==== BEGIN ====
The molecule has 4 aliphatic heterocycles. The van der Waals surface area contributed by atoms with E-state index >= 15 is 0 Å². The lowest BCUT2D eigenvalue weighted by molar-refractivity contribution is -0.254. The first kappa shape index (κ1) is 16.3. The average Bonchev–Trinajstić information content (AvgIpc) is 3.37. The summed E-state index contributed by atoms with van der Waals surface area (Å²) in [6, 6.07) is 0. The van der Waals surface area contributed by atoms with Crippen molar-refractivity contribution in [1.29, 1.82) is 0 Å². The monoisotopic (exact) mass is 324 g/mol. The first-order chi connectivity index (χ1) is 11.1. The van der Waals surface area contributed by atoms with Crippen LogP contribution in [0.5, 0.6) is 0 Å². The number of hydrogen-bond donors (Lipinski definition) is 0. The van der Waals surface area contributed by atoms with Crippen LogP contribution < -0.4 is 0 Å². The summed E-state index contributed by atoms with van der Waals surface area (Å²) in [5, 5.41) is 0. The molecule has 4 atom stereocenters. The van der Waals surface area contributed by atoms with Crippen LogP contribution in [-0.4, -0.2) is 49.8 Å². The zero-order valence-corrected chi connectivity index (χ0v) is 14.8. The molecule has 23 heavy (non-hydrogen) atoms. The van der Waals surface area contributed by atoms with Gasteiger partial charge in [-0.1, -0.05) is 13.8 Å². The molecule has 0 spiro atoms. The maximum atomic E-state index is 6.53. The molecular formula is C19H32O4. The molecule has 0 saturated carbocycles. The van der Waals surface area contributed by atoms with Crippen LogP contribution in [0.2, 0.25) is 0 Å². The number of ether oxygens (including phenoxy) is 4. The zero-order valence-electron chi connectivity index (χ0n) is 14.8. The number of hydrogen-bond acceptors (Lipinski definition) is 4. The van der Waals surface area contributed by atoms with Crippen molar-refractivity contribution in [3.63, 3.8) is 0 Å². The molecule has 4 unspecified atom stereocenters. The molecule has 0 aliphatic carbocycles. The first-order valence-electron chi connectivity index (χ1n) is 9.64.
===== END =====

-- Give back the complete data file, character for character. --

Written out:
The molecule has 4 aliphatic heterocycles. The van der Waals surface area contributed by atoms with E-state index >= 15 is 0 Å². The lowest BCUT2D eigenvalue weighted by molar-refractivity contribution is -0.254. The first kappa shape index (κ1) is 16.3. The average Bonchev–Trinajstić information content (AvgIpc) is 3.37. The summed E-state index contributed by atoms with van der Waals surface area (Å²) in [6, 6.07) is 0. The van der Waals surface area contributed by atoms with Crippen molar-refractivity contribution in [1.29, 1.82) is 0 Å². The monoisotopic (exact) mass is 324 g/mol. The first-order chi connectivity index (χ1) is 11.1. The van der Waals surface area contributed by atoms with Crippen LogP contribution in [0.5, 0.6) is 0 Å². The number of hydrogen-bond donors (Lipinski definition) is 0. The van der Waals surface area contributed by atoms with Crippen LogP contribution < -0.4 is 0 Å². The summed E-state index contributed by atoms with van der Waals surface area (Å²) in [5, 5.41) is 0. The molecule has 4 atom stereocenters. The van der Waals surface area contributed by atoms with Crippen LogP contribution in [-0.4, -0.2) is 49.8 Å². The zero-order valence-corrected chi connectivity index (χ0v) is 14.8. The molecule has 23 heavy (non-hydrogen) atoms. The van der Waals surface area contributed by atoms with Gasteiger partial charge in [-0.1, -0.05) is 13.8 Å². The molecule has 0 spiro atoms. The maximum atomic E-state index is 6.53. The molecular formula is C19H32O4. The molecule has 0 saturated carbocycles. The van der Waals surface area contributed by atoms with Crippen LogP contribution in [0.2, 0.25) is 0 Å². The number of ether oxygens (including phenoxy) is 4. The zero-order valence-electron chi connectivity index (χ0n) is 14.8. The number of hydrogen-bond acceptors (Lipinski definition) is 4. The van der Waals surface area contributed by atoms with Crippen molar-refractivity contribution in [3.63, 3.8) is 0 Å². The molecule has 4 unspecified atom stereocenters. The molecule has 0 aliphatic carbocycles. The first-order valence-electron chi connectivity index (χ1n) is 9.64.